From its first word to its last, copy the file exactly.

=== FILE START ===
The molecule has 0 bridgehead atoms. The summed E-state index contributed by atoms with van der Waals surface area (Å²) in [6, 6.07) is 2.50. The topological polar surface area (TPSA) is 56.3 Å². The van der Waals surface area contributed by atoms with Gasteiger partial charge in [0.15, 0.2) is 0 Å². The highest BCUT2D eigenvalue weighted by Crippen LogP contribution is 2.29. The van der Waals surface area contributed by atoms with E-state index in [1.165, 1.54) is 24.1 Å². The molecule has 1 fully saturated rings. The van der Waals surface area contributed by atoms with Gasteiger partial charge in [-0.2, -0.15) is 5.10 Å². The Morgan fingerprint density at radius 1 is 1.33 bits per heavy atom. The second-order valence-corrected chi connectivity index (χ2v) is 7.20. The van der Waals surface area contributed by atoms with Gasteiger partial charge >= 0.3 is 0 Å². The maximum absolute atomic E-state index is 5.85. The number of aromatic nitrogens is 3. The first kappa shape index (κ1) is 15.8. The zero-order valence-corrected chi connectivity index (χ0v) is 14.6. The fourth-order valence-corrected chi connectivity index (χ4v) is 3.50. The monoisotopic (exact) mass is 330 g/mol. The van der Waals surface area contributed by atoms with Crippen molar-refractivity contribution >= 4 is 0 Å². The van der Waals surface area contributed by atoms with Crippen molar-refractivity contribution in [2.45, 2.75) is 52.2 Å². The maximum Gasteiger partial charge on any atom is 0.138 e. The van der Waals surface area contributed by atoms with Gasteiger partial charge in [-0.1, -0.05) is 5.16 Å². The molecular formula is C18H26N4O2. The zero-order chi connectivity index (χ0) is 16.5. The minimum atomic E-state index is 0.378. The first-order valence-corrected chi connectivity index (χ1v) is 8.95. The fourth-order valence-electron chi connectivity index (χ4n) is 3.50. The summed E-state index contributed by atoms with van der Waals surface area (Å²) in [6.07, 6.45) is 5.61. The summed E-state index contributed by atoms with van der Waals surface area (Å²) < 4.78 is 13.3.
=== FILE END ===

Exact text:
The molecule has 0 bridgehead atoms. The summed E-state index contributed by atoms with van der Waals surface area (Å²) in [6, 6.07) is 2.50. The topological polar surface area (TPSA) is 56.3 Å². The van der Waals surface area contributed by atoms with Gasteiger partial charge in [0.15, 0.2) is 0 Å². The highest BCUT2D eigenvalue weighted by Crippen LogP contribution is 2.29. The van der Waals surface area contributed by atoms with E-state index in [1.165, 1.54) is 24.1 Å². The molecule has 1 fully saturated rings. The van der Waals surface area contributed by atoms with Gasteiger partial charge in [-0.2, -0.15) is 5.10 Å². The Morgan fingerprint density at radius 1 is 1.33 bits per heavy atom. The second-order valence-corrected chi connectivity index (χ2v) is 7.20. The van der Waals surface area contributed by atoms with Gasteiger partial charge >= 0.3 is 0 Å². The maximum absolute atomic E-state index is 5.85. The number of aromatic nitrogens is 3. The first kappa shape index (κ1) is 15.8. The zero-order valence-corrected chi connectivity index (χ0v) is 14.6. The fourth-order valence-corrected chi connectivity index (χ4v) is 3.50. The monoisotopic (exact) mass is 330 g/mol. The van der Waals surface area contributed by atoms with Crippen molar-refractivity contribution >= 4 is 0 Å². The van der Waals surface area contributed by atoms with Crippen molar-refractivity contribution in [2.45, 2.75) is 52.2 Å². The maximum Gasteiger partial charge on any atom is 0.138 e. The van der Waals surface area contributed by atoms with Gasteiger partial charge in [-0.1, -0.05) is 5.16 Å². The molecular formula is C18H26N4O2. The zero-order chi connectivity index (χ0) is 16.5. The minimum atomic E-state index is 0.378. The first-order valence-corrected chi connectivity index (χ1v) is 8.95. The fourth-order valence-electron chi connectivity index (χ4n) is 3.50. The summed E-state index contributed by atoms with van der Waals surface area (Å²) in [6.07, 6.45) is 5.61. The summed E-state index contributed by atoms with van der Waals surface area (Å²) < 4.78 is 13.3.